The leadership of the HR Department has not established a vision or direction for the organization and there is a general lack of foresight and planning.

The department appears to suffer from a culture of complacency, stifles new ideas, and protects the status quo, all of which is compounded by a defeatist attitude that suggests that RPS is the “employer of last resort,” as one interviewee put it.

The recommendations then go on for another two+ pages.  Some samples:

1. Re-structure the HR Department to reflect the employment life cycle of on-boarding (recruitment, selection, hiring, and placement), retention (servicing, development, and promotion), and discharging (retirement, termination, and out-placement).

6. Ensure that HR functions have qualified people, with applicable skill sets, in the appropriate positions.  [Ouch!]

7. Require and hold HR leadership accountable for establishing a vision and direction for the organization and changing the departmental culture to one focused on the successful achievement of goals and objectives.

The entire report is a dispassionate and detailed memorial to the awful leadership of the previous superintendent(s). 

To the point here, it also testifies to the Brobdingnagian task facing our current Superintendent.  I’m beginning to think that he’ll need more than the three years he’s had to clean up the mess that is RPS.

It’s Good to Stop Blaming the Victims

Back in 2015, our Superintendent fell into the old Richmond trap of blaming the kids for the lousy performance of our schools.  Well, to be fair, he just talked about the high rates of poverty, the large numbers of handicapped students, and our growing ESL population.  His meaning was clear, however.

To his credit, we haven’t heard much of that from him since then. 

As part of my project to learn (altogether too slowly, I think) to use Excel to examine the performance of our schools, I have revisited data that support such restraint. 

Let’s start with the pass rates of economically disadvantaged (“ED”) students in Richmond and statewide, compared with the non-ED population.  In these graphs, “No” indicates students who are not classified as economically disadvantaged, “Yes,” those who are.

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(Notice the score decreases from the new, tougher reading tests in 2013 and the new math tests a year earlier.)

We know that standardized test scores decrease with increasing ED, so it’s no surprise to see the ED scores lower than the non-ED, both in Richmond and statewide. 

To the point here, Richmond’s economically disadvantaged students are underperforming their peers statewide.  Likewise, our students who are not economically disadvantaged also are underperforming the state non-ED students.

(Hint: This suggests that poverty may not be the problem with the low test scores in Richmond.)

Next, the students with disabilities.

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Pretty much the same pattern.

Last, the immigrant (search for “limited English proficient”) students.

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Without dwelling on the data on the pre-2012 tests (and Richmond’s wholesale cheating there), we can extract a clear message: Economically disadvantaged or not, disabled or not, immigrant or not, Richmond’s students are underperforming their Virginia peers.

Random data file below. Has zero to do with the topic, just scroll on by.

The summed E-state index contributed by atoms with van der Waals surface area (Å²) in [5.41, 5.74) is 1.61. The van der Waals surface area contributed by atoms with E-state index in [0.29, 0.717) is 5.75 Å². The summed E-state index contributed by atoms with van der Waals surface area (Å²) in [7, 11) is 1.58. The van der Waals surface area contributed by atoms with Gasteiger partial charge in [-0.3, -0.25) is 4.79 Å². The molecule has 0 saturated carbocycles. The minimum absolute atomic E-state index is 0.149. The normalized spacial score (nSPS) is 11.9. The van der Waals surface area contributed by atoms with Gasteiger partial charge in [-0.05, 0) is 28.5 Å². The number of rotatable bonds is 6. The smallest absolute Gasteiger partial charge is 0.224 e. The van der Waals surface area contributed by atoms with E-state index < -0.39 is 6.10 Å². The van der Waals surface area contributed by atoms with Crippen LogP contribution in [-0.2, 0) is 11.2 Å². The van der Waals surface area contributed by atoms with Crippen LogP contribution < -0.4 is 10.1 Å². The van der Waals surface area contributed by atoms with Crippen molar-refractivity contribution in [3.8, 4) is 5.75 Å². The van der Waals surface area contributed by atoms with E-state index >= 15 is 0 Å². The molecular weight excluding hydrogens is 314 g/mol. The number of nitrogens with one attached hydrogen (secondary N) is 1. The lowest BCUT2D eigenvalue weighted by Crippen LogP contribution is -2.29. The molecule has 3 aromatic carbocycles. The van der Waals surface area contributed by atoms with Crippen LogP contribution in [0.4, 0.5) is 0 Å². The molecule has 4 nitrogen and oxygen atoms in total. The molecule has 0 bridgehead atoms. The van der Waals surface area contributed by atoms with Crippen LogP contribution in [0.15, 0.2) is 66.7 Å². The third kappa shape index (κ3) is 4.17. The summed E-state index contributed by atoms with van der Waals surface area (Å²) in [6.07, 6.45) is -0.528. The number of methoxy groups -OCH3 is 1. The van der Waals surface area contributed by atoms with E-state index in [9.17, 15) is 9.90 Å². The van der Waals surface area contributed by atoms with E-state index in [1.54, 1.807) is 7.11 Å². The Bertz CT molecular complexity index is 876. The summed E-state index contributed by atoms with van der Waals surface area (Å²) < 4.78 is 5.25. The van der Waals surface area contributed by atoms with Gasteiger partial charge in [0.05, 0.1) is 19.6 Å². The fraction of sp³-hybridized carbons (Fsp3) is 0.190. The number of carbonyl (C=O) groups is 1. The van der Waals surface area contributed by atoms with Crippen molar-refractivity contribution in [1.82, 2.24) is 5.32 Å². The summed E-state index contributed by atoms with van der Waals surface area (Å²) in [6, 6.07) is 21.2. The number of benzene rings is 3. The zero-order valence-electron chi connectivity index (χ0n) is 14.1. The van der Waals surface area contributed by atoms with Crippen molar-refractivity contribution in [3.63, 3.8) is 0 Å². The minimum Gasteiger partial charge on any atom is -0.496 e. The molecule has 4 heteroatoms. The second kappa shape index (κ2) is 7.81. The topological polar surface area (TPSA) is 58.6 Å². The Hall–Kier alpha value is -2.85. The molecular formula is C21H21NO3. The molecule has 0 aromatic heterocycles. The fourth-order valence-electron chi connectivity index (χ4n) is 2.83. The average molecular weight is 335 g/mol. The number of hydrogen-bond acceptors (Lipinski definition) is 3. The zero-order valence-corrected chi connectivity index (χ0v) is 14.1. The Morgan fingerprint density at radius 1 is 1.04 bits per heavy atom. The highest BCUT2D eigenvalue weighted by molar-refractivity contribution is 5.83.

You can choose your explanation: Either there is a stupidity virus that infects children’s brains inside the city limits or Richmond’s children are being afflicted by a lousy school system.  Actually, there’s only one explanation: That stupidity virus is the Richmond Public Schools.

Where Have All the Students Gone?

The VDOE database provides fall enrollments by year for Virginia and for its school divisions and individual schools.  The Richmond data tell a sad story.

To start, here are the 2016 data by grade, expressed as percentages of the 9th grade “membership” (that’s educratese for enrollment).

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The ninth grade bump in enrollment is a national phenomenon, brought on by schools that hand out social promotions until the kids hit high school and start flunking courses that are required for graduation.  Virginia has a modest ninth grade bump; Richmond, a huge one.

We can tease out the grade-on-grade changes from these data.

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The statewide enrollment is close to flat until the ninth grade bump.  Then the dropouts reduce the numbers in the higher grades.

In Richmond, the enrollment decreases in every grade except the 9th and 12th.

We see an 11% drop after the first round of SOL testing in the third grade.  Then the parents who recognize the quality of or middle schools and can do something to avoid those schools produce a 12% drop after the fifth grade. 

The 5% per year enrollment erosion then continues through middle school.

In Richmond, the ninth grade bump produces an enrollment increase of 23% over the 8th grade number.  Then the dropouts reduce the (already inflated) enrollment by 21% in the tenth grade and 11% in the eleventh.

In Richmond, the 12th grade enrollment increases slightly, probably representing students who hang on past twelve years to pursue a diploma.

What does it take to improve the Richmond numbers?  Easy:

  • Improve the elementary schools so the onset of SOL testing in the third grade does not drive out ill-prepared students;
  • Improve the (awful) middle schools so the parents of rising sixth graders can stay in Richmond and students entering high school can do the ninth grade work; and
  • Improve the high schools, with an emphasis on reducing dropouts and helping our students graduate.

Well, easy to say.  Impossible to do, at least for our current school board.

For more details, see this.

Elkhardt-Thompson: A Place to Send Your Enemy’s Kids

The middle school for our neighborhood was Thompson, now Elkhardt-Thompson.  This is a “new” school, produced by combining two awful middle schools.  In 2014, Elkhardt was warned and Thompson was denied accreditation.  In 2015, the combined school was conditionally accredited as a “new” school.   This year, it was warned in English, math, and science.  Data are here.